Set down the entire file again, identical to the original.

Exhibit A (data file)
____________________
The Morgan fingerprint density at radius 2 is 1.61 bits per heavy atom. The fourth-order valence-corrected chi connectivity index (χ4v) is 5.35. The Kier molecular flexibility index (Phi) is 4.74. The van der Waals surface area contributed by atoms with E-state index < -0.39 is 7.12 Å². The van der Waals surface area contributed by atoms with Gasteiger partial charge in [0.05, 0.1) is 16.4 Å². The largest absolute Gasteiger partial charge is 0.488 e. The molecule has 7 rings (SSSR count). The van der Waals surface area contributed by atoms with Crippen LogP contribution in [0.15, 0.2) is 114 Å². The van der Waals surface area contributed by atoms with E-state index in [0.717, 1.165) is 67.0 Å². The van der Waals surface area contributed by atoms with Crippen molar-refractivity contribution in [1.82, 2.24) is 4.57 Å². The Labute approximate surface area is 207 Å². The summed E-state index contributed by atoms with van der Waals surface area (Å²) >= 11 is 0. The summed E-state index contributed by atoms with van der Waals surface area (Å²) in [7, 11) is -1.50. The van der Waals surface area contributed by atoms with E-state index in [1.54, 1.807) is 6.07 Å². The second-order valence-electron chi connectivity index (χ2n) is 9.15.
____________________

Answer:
The Morgan fingerprint density at radius 2 is 1.61 bits per heavy atom. The fourth-order valence-corrected chi connectivity index (χ4v) is 5.35. The Kier molecular flexibility index (Phi) is 4.74. The van der Waals surface area contributed by atoms with E-state index < -0.39 is 7.12 Å². The van der Waals surface area contributed by atoms with Gasteiger partial charge in [0.05, 0.1) is 16.4 Å². The largest absolute Gasteiger partial charge is 0.488 e. The molecule has 7 rings (SSSR count). The van der Waals surface area contributed by atoms with Crippen LogP contribution in [0.15, 0.2) is 114 Å². The van der Waals surface area contributed by atoms with E-state index in [0.717, 1.165) is 67.0 Å². The van der Waals surface area contributed by atoms with Crippen molar-refractivity contribution in [1.82, 2.24) is 4.57 Å². The Labute approximate surface area is 207 Å². The summed E-state index contributed by atoms with van der Waals surface area (Å²) >= 11 is 0. The summed E-state index contributed by atoms with van der Waals surface area (Å²) in [7, 11) is -1.50. The van der Waals surface area contributed by atoms with E-state index in [1.54, 1.807) is 6.07 Å². The second-order valence-electron chi connectivity index (χ2n) is 9.15.